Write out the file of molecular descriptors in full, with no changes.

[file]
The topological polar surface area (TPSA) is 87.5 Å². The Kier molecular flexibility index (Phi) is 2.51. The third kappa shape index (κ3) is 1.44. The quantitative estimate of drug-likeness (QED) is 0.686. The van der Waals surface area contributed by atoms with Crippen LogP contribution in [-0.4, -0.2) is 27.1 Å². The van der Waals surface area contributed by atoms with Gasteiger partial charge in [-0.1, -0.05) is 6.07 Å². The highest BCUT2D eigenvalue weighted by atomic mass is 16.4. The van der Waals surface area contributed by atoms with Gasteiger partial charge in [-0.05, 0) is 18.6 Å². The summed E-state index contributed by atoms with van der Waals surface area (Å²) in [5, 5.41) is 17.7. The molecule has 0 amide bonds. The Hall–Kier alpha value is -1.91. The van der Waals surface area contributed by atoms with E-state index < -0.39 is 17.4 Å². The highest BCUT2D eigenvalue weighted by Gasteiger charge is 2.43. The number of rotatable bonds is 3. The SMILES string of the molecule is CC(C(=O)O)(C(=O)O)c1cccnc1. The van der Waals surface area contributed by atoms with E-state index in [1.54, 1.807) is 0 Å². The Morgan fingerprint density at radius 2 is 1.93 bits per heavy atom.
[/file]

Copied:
The topological polar surface area (TPSA) is 87.5 Å². The Kier molecular flexibility index (Phi) is 2.51. The third kappa shape index (κ3) is 1.44. The quantitative estimate of drug-likeness (QED) is 0.686. The van der Waals surface area contributed by atoms with Crippen LogP contribution in [-0.4, -0.2) is 27.1 Å². The van der Waals surface area contributed by atoms with Gasteiger partial charge in [-0.1, -0.05) is 6.07 Å². The highest BCUT2D eigenvalue weighted by atomic mass is 16.4. The van der Waals surface area contributed by atoms with Gasteiger partial charge in [-0.05, 0) is 18.6 Å². The summed E-state index contributed by atoms with van der Waals surface area (Å²) in [5, 5.41) is 17.7. The molecule has 0 amide bonds. The Hall–Kier alpha value is -1.91. The van der Waals surface area contributed by atoms with E-state index < -0.39 is 17.4 Å². The highest BCUT2D eigenvalue weighted by Gasteiger charge is 2.43. The number of rotatable bonds is 3. The SMILES string of the molecule is CC(C(=O)O)(C(=O)O)c1cccnc1. The van der Waals surface area contributed by atoms with E-state index in [1.54, 1.807) is 0 Å². The Morgan fingerprint density at radius 2 is 1.93 bits per heavy atom.